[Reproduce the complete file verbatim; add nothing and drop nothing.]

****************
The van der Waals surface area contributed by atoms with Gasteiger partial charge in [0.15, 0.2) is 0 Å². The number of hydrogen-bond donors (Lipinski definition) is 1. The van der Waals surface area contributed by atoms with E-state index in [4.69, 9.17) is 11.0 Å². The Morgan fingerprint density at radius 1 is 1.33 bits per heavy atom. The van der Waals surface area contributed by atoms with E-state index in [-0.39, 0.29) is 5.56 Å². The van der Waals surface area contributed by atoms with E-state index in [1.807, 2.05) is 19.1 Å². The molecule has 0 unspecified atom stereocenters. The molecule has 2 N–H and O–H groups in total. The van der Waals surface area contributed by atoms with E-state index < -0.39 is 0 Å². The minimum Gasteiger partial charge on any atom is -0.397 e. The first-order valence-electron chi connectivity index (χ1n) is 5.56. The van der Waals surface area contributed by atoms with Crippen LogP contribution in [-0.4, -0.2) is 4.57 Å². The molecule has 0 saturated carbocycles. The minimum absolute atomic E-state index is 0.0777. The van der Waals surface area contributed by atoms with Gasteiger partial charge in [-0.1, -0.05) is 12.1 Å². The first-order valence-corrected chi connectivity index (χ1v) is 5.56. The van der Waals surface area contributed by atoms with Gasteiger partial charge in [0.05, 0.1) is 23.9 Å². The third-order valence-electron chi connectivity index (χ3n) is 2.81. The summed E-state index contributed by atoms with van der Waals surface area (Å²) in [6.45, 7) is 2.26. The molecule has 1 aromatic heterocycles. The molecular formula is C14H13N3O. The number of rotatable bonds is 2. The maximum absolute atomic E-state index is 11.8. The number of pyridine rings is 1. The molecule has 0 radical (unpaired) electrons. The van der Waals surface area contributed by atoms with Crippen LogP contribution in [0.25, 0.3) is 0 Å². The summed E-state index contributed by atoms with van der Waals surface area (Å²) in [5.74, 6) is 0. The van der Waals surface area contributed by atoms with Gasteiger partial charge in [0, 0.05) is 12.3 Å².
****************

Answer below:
The van der Waals surface area contributed by atoms with Gasteiger partial charge in [0.15, 0.2) is 0 Å². The number of hydrogen-bond donors (Lipinski definition) is 1. The van der Waals surface area contributed by atoms with E-state index in [4.69, 9.17) is 11.0 Å². The Morgan fingerprint density at radius 1 is 1.33 bits per heavy atom. The van der Waals surface area contributed by atoms with E-state index in [-0.39, 0.29) is 5.56 Å². The van der Waals surface area contributed by atoms with E-state index in [1.807, 2.05) is 19.1 Å². The molecule has 0 unspecified atom stereocenters. The molecule has 2 N–H and O–H groups in total. The van der Waals surface area contributed by atoms with E-state index < -0.39 is 0 Å². The minimum Gasteiger partial charge on any atom is -0.397 e. The first-order valence-electron chi connectivity index (χ1n) is 5.56. The van der Waals surface area contributed by atoms with Crippen LogP contribution in [-0.4, -0.2) is 4.57 Å². The molecule has 0 saturated carbocycles. The minimum absolute atomic E-state index is 0.0777. The van der Waals surface area contributed by atoms with Gasteiger partial charge in [-0.1, -0.05) is 12.1 Å². The first-order valence-corrected chi connectivity index (χ1v) is 5.56. The van der Waals surface area contributed by atoms with Gasteiger partial charge in [0.05, 0.1) is 23.9 Å². The third-order valence-electron chi connectivity index (χ3n) is 2.81. The summed E-state index contributed by atoms with van der Waals surface area (Å²) in [6.45, 7) is 2.26. The molecule has 1 aromatic heterocycles. The molecular formula is C14H13N3O. The number of rotatable bonds is 2. The maximum absolute atomic E-state index is 11.8. The number of pyridine rings is 1. The molecule has 0 radical (unpaired) electrons. The van der Waals surface area contributed by atoms with Crippen LogP contribution in [0.25, 0.3) is 0 Å². The summed E-state index contributed by atoms with van der Waals surface area (Å²) in [5.74, 6) is 0. The van der Waals surface area contributed by atoms with Gasteiger partial charge in [0, 0.05) is 12.3 Å².